The latest development is the sudden flurry of rumors—obviously encouraged by Eliot himself—that he might get an anchor job on CNN
. If you think about it, disgrace itself might be better than that job. But it’s not the job that’s the point, it’s the sense of possibility and interest and, even, demand—I want my Eliot—surrounding Spitzer.
It’s not about rehabilitation in a classic, dutiful, sense either. He’s not a prosaic comeback kid.
Rather, I think he’s having the time of his life as the most public bad boy in America. Spitzer, with vast personal wealth, a super-striver’s intelligence, and an almost pathological competitive streak, was, for several years, regarded as the nation’s most shamelessly ambitious politician—which is saying something. That was likely part of his problem; he thought ambition was his job. The more he put it on display, the more successful he thought he was. Well, he’s still spit-in-your-eye ambitious—with an even bigger challenge. Before, he just wanted to be the first Jewish president. Now he wants to be the first openly bad-boy Jewish president.
The playbook for this sort of thing—scandal, that is—is that you isolate it, and, over time, and, in the reflection of good works, hope it seems ever smaller and that people are willing to let sleeping dogs lie. But Spitzer keeps bringing it out, letting people glimpse it, showing it in detail to an ever-growing group of intimates—books, interviews, documentaries. He wants to talk about it.
He is such an egomaniac that he thinks that just because it happened to him it is necessarily interesting, meaningful, and cute.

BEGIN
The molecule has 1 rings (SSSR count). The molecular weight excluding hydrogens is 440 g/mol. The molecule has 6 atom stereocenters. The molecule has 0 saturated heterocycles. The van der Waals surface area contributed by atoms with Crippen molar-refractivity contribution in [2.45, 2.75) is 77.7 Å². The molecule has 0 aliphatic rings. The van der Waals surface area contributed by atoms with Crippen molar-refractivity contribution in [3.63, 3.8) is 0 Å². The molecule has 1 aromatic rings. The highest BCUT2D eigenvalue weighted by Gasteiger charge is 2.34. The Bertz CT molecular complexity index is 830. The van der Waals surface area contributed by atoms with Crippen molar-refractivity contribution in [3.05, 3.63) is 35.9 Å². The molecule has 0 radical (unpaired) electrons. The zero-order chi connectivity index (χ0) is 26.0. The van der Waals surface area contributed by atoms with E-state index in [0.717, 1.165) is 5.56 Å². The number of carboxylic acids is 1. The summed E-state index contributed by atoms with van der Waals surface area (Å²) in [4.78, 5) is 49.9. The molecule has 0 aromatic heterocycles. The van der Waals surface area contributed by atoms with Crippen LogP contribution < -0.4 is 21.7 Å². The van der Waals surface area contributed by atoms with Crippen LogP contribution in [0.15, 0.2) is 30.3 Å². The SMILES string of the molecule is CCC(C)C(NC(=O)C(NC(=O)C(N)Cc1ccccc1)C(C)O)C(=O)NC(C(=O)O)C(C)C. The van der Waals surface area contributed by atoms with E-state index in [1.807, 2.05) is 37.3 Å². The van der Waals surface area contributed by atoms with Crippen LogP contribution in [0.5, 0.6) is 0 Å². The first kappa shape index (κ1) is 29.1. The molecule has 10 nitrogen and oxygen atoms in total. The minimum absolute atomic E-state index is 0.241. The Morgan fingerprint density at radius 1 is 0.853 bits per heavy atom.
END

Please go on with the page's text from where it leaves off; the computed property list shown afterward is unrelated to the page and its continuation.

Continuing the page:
Or he is so psychologically adept (there are a lot of shrinks in his neighborhood) that he understands if you don’t contextualize the experience and make it your own it will forever haunt you.
Or he is a marketing genius, understanding that there is, in his unfortunate fall, the potential for one of the great shared, humanizing jokes of our time—an ultimate lemonade. (In political terms, you have to seize control of the joke—to be your own punchline rather than someone else’s.)
All American politicians, at their best—and at their most endearing—become as though figures in greater or lesser novels. If not a Jewish president, then, at least a Jewish Willie Stark.
More of Newser founder Michael Wolff's articles and commentary can be found at VanityFair.com, where he writes a regular column. He can be emailed at firstname.lastname@example.org. You can also follow him on Twitter: @MichaelWolffNYC.
Eliot Spitzer, when he was a politician, never seemed born to the job. He was impatient, antagonistic, hostile, petty—and public about it. Now that he is as far from being a politician as any politician this side of indictment can be, he seems smooth, deft, canny—a veritable Matisse of the art of the possible.